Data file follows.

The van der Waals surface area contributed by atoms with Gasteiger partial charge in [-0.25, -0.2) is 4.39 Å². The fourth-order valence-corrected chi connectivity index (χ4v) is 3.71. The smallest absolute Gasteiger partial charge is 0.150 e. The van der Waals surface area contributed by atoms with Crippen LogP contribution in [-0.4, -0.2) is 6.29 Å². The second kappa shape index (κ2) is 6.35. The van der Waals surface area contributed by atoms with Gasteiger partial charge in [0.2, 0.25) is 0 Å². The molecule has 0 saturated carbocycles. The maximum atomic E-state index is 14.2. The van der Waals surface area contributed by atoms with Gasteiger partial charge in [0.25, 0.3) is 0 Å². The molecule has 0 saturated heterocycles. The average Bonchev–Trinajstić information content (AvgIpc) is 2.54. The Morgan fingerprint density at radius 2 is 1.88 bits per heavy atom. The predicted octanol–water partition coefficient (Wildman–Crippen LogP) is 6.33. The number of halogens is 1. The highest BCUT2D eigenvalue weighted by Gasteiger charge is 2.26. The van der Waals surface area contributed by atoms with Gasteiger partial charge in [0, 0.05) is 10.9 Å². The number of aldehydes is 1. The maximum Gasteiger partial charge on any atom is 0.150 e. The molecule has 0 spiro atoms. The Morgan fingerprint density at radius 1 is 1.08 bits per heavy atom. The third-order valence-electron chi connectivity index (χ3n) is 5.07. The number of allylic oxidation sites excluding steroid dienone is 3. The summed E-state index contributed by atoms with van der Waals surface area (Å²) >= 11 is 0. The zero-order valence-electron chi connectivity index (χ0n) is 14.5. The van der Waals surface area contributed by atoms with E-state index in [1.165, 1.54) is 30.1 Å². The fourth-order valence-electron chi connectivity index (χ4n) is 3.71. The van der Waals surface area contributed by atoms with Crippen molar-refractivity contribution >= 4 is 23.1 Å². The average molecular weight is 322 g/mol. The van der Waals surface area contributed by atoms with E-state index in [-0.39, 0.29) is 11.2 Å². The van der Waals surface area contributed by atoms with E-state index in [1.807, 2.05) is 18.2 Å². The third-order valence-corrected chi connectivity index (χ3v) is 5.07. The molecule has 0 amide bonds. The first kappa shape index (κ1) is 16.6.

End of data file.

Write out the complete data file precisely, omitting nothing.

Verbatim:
The van der Waals surface area contributed by atoms with Gasteiger partial charge in [-0.25, -0.2) is 4.39 Å². The fourth-order valence-corrected chi connectivity index (χ4v) is 3.71. The smallest absolute Gasteiger partial charge is 0.150 e. The van der Waals surface area contributed by atoms with Crippen LogP contribution in [-0.4, -0.2) is 6.29 Å². The second kappa shape index (κ2) is 6.35. The van der Waals surface area contributed by atoms with Gasteiger partial charge in [0.2, 0.25) is 0 Å². The molecule has 0 saturated carbocycles. The maximum atomic E-state index is 14.2. The van der Waals surface area contributed by atoms with Gasteiger partial charge in [0.25, 0.3) is 0 Å². The molecule has 0 saturated heterocycles. The average Bonchev–Trinajstić information content (AvgIpc) is 2.54. The Morgan fingerprint density at radius 2 is 1.88 bits per heavy atom. The predicted octanol–water partition coefficient (Wildman–Crippen LogP) is 6.33. The number of halogens is 1. The highest BCUT2D eigenvalue weighted by Gasteiger charge is 2.26. The van der Waals surface area contributed by atoms with Gasteiger partial charge in [0, 0.05) is 10.9 Å². The number of aldehydes is 1. The maximum Gasteiger partial charge on any atom is 0.150 e. The molecule has 0 spiro atoms. The Morgan fingerprint density at radius 1 is 1.08 bits per heavy atom. The third-order valence-electron chi connectivity index (χ3n) is 5.07. The number of allylic oxidation sites excluding steroid dienone is 3. The summed E-state index contributed by atoms with van der Waals surface area (Å²) >= 11 is 0. The zero-order valence-electron chi connectivity index (χ0n) is 14.5. The van der Waals surface area contributed by atoms with E-state index in [1.165, 1.54) is 30.1 Å². The fourth-order valence-electron chi connectivity index (χ4n) is 3.71. The van der Waals surface area contributed by atoms with Crippen molar-refractivity contribution >= 4 is 23.1 Å². The average molecular weight is 322 g/mol. The van der Waals surface area contributed by atoms with E-state index in [-0.39, 0.29) is 11.2 Å². The van der Waals surface area contributed by atoms with E-state index in [1.807, 2.05) is 18.2 Å². The third-order valence-corrected chi connectivity index (χ3v) is 5.07. The molecule has 0 amide bonds. The first kappa shape index (κ1) is 16.6.